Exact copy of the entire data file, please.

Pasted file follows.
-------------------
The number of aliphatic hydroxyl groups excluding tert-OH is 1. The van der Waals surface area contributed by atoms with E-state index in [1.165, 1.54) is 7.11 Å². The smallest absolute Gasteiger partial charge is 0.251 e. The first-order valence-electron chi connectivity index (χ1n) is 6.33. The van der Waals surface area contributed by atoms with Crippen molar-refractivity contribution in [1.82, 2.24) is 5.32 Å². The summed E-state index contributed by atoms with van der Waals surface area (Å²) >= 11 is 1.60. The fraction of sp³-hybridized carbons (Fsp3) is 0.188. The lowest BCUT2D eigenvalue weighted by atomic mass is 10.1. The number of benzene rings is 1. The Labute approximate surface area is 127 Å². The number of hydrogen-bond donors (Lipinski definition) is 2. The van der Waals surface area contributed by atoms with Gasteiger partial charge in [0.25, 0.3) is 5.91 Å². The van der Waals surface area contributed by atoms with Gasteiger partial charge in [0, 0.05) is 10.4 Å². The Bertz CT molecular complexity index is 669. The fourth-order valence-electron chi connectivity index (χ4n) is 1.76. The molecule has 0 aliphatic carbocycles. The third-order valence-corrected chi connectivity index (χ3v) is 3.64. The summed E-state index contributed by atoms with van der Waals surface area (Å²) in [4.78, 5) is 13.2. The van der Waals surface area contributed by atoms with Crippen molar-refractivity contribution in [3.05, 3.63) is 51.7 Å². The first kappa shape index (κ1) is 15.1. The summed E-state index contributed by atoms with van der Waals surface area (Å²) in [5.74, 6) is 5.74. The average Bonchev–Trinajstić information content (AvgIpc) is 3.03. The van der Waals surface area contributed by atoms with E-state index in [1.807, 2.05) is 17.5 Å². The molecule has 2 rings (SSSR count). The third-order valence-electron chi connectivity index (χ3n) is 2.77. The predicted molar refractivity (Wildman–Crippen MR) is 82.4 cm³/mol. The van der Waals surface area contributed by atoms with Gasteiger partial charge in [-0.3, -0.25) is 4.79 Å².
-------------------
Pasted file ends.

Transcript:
The number of aliphatic hydroxyl groups excluding tert-OH is 1. The van der Waals surface area contributed by atoms with E-state index in [1.165, 1.54) is 7.11 Å². The smallest absolute Gasteiger partial charge is 0.251 e. The first-order valence-electron chi connectivity index (χ1n) is 6.33. The van der Waals surface area contributed by atoms with Crippen molar-refractivity contribution in [1.82, 2.24) is 5.32 Å². The summed E-state index contributed by atoms with van der Waals surface area (Å²) >= 11 is 1.60. The fraction of sp³-hybridized carbons (Fsp3) is 0.188. The lowest BCUT2D eigenvalue weighted by atomic mass is 10.1. The number of benzene rings is 1. The Labute approximate surface area is 127 Å². The number of hydrogen-bond donors (Lipinski definition) is 2. The van der Waals surface area contributed by atoms with Gasteiger partial charge in [0.25, 0.3) is 5.91 Å². The van der Waals surface area contributed by atoms with Gasteiger partial charge in [0, 0.05) is 10.4 Å². The Bertz CT molecular complexity index is 669. The fourth-order valence-electron chi connectivity index (χ4n) is 1.76. The molecule has 0 aliphatic carbocycles. The third-order valence-corrected chi connectivity index (χ3v) is 3.64. The summed E-state index contributed by atoms with van der Waals surface area (Å²) in [4.78, 5) is 13.2. The van der Waals surface area contributed by atoms with Crippen molar-refractivity contribution in [3.05, 3.63) is 51.7 Å². The first kappa shape index (κ1) is 15.1. The summed E-state index contributed by atoms with van der Waals surface area (Å²) in [5.74, 6) is 5.74. The average Bonchev–Trinajstić information content (AvgIpc) is 3.03. The van der Waals surface area contributed by atoms with E-state index in [1.807, 2.05) is 17.5 Å². The molecule has 2 rings (SSSR count). The third-order valence-electron chi connectivity index (χ3n) is 2.77. The predicted molar refractivity (Wildman–Crippen MR) is 82.4 cm³/mol. The van der Waals surface area contributed by atoms with Gasteiger partial charge in [-0.3, -0.25) is 4.79 Å².